Adam Cohen of the New York Times is a fairly astute writer on legal issues, and he has a new article up on the interesting case of Citizens United v. Federal Election Commission. The case involves the ability of corporations to further pollute elections in the United States with unregulated big money. From Cohen’s NYT article:
The founders were wary of corporate influence on politics — and their rhetoric sometimes got pretty heated. In an 1816 letter, Thomas Jefferson declared his hope to “crush in its birth the aristocracy of our moneyed corporations, which dare already to challenge our government to a trial of strength and bid defiance to the laws of our country.”
This skepticism was enshrined in law in the early 20th century when the nation adopted strict rules banning corporations from contributing to political campaigns. Today that ban is in danger from the Supreme Court, which hears arguments next month in a little-noticed case that could open the floodgates to corporate money in politics.
The court has gone to extraordinary lengths to hear the case. And there are worrying signs that there may well be five votes to rule that the ban on corporate contributions violates the First Amendment.
If the ban is struck down, corporations may soon be writing large checks to the same elected officials whom they are asking to give them bailouts or to remove health-and-safety regulations from their factories or to insert customized loopholes into the tax code.
The entire article is not that long and well worth a read for the history and set up for the case at bar. Cohen is right that the ban is in jeopardy; and the Roberts court does seem to have a hard on for this issue, having taken extraordinary steps to wade into this case, which is not that well set up for a Supreme Court determination on such a critical and far reaching issue.
The Court did indeed take a case in which the ban on corporate political contributions was not a central issue and instructed the parties to brief on the ban’s constitutionality. The Court then accelerated oral argument on its calendar to a September date before the new SCOTUS term even starts. This sure looks to be the handiwork of Chief Justice John Roberts; anybody who says Roberts is not an "activist judge", and has no agenda, is nuttier than a fruitcake.
I do wish, however, that Cohen had written a longer piece and gone into some of the other fascinating aspects of this very important case. First off, Cohen did not even mention that this is the infamous "Hillary: The Movie" case from the 2008 primary election campaign. Citizens United is a right wing political hatchet group run by David Bossie, one of the key front men for the Congressional Republicans pressing the Whitewater investigations. There is a lot of wingnut skulduggery rooting around in the background here.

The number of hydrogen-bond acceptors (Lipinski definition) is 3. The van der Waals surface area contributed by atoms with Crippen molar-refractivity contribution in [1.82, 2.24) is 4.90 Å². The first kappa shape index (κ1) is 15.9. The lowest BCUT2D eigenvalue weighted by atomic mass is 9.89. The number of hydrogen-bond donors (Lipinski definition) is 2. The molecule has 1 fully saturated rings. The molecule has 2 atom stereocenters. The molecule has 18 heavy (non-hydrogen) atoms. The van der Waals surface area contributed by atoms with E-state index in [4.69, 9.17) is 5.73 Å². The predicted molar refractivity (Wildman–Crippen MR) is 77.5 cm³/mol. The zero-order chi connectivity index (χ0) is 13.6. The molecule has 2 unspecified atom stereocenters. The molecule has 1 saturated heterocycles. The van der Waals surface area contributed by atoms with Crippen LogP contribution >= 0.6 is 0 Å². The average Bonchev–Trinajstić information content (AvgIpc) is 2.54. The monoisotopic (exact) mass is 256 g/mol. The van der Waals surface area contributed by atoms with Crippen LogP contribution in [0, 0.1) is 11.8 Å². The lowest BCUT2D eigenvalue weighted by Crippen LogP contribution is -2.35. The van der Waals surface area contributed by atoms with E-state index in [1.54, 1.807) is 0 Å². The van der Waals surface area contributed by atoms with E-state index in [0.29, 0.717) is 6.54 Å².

Secondly, Cohen (nor I) isn’t kidding when he says the Court is reaching wildly to frame the issues as it has demanded on corporate campaign donations. The issues on appeal were originally: (1) did the 2003 decision in McConnell v. FEC resolve the constitutionality of as-applied challenges to the disclosure and disclaimer rules; (2) do said rules impose an unconstitutional burden when applied to ”political speech” protected by the FEC v. Wisconsin Right to Life decision; (3) did the FEC v. Wisconsin Right To Life decision require, for regulation, a definite call for a vote for or against a candidate; and (4) whether a feature-length documentary can be treated as if it were an “ad” of the kind at issue in the McConnell v. FEC decision. With, really, a fair amount of emphasis on "4", whether the movie was a political ad. This is a far cry from where the Roberts Court is now heading.
Third, Cohen doesn’t mention the bizarre procedural history behind where the case sits now. SCOTUSWiki has an absolutely great history and explanation, written by Lyle Denniston, of the issues and process of Citizens v. Federal Elections Commission. Suffice it, for here, to say that the case has already been argued to the Court once and ought to be decided by now. Problem seems to be that Chief Justice Roberts was put off by the more liberal members questioning of Ted Olson after some passionate, but mostly tangential, First Amendment arguments he made at the first oral argument. Remember that horse manure that John Roberts pitched at his confirmation hearing about his "job being to call balls and strikes"? He lied through his teeth.
Lastly, there is the advance of the femme fatales Cohen forgot to mention. First, and foremost, is the newly sworn in Justice Sonia Sotomayor. It will be, of course, her very first case heard as the new junior member (Alito must be relieved to be off coffee and donuts duty) of the Court. Here is Russ Feingold questioning Sotomayor about Citizens United v. FEC at her confirmation hearing (as with all questioners, he didn’t get much out of her).
And then, of course, we have Obama’s crack Solicitor General Elena Kagan. At least Sonia Sotomayor has a long and deep history of work in trial and appellate courtrooms, both as an attorney and a jurist, under her belt. Not so Elena Kagan. The Justice Department has confirmed Kagan will indeed personally argue the case on September 9. By all accounts, and all I have been able to discern, Kagan’s first words on September 9 will be the first words she has ever uttered in battle in any kind of courtroom, anywhere, at any time, ever. That, in and of itself, is both fascinating and stupefying.
With all this time, and a whole Solicitor General’s office of more experienced attorneys, not to mention the DOJ, to help her with the training wheels, she should at least not embarrass herself you would think. But, then again, she will be up against Ted Olson, as seasoned a SCOTUS pro as exists on the face of the earth (and a distinguished former Solicitor General himself). We shall see; ought to be worth paying attention to I think.